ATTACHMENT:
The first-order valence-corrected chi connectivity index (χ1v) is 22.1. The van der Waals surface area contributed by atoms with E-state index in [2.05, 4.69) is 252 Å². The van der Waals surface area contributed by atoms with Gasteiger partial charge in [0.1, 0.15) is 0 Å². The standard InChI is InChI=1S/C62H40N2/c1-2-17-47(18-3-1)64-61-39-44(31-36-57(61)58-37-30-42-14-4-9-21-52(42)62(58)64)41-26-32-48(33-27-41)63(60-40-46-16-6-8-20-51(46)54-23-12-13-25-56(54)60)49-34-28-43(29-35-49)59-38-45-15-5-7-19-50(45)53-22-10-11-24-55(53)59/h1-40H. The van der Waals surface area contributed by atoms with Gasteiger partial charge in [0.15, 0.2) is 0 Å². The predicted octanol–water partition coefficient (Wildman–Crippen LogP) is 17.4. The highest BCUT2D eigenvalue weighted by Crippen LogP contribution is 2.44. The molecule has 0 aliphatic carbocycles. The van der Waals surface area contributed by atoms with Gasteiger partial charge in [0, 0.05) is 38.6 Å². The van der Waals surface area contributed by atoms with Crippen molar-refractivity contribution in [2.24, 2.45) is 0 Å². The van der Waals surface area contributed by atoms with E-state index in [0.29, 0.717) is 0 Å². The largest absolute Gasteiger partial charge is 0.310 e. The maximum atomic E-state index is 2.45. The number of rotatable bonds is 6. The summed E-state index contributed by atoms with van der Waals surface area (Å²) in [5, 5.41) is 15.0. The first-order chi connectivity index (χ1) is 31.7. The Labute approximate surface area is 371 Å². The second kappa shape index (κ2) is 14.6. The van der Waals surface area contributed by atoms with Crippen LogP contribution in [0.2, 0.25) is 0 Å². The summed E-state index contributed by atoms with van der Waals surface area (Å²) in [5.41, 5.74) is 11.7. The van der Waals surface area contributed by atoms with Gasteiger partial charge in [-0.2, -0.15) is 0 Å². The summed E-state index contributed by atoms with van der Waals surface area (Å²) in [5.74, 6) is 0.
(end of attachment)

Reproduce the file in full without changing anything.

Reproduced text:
The first-order valence-corrected chi connectivity index (χ1v) is 22.1. The van der Waals surface area contributed by atoms with E-state index in [2.05, 4.69) is 252 Å². The van der Waals surface area contributed by atoms with Gasteiger partial charge in [0.1, 0.15) is 0 Å². The standard InChI is InChI=1S/C62H40N2/c1-2-17-47(18-3-1)64-61-39-44(31-36-57(61)58-37-30-42-14-4-9-21-52(42)62(58)64)41-26-32-48(33-27-41)63(60-40-46-16-6-8-20-51(46)54-23-12-13-25-56(54)60)49-34-28-43(29-35-49)59-38-45-15-5-7-19-50(45)53-22-10-11-24-55(53)59/h1-40H. The van der Waals surface area contributed by atoms with Gasteiger partial charge in [0.15, 0.2) is 0 Å². The predicted octanol–water partition coefficient (Wildman–Crippen LogP) is 17.4. The highest BCUT2D eigenvalue weighted by Crippen LogP contribution is 2.44. The molecule has 0 aliphatic carbocycles. The van der Waals surface area contributed by atoms with Gasteiger partial charge in [0, 0.05) is 38.6 Å². The van der Waals surface area contributed by atoms with Crippen molar-refractivity contribution in [2.24, 2.45) is 0 Å². The van der Waals surface area contributed by atoms with E-state index in [0.29, 0.717) is 0 Å². The largest absolute Gasteiger partial charge is 0.310 e. The maximum atomic E-state index is 2.45. The number of rotatable bonds is 6. The summed E-state index contributed by atoms with van der Waals surface area (Å²) in [5, 5.41) is 15.0. The first-order chi connectivity index (χ1) is 31.7. The Labute approximate surface area is 371 Å². The second kappa shape index (κ2) is 14.6. The van der Waals surface area contributed by atoms with Crippen LogP contribution in [0.2, 0.25) is 0 Å². The summed E-state index contributed by atoms with van der Waals surface area (Å²) in [5.41, 5.74) is 11.7. The van der Waals surface area contributed by atoms with Gasteiger partial charge in [-0.2, -0.15) is 0 Å². The summed E-state index contributed by atoms with van der Waals surface area (Å²) in [5.74, 6) is 0.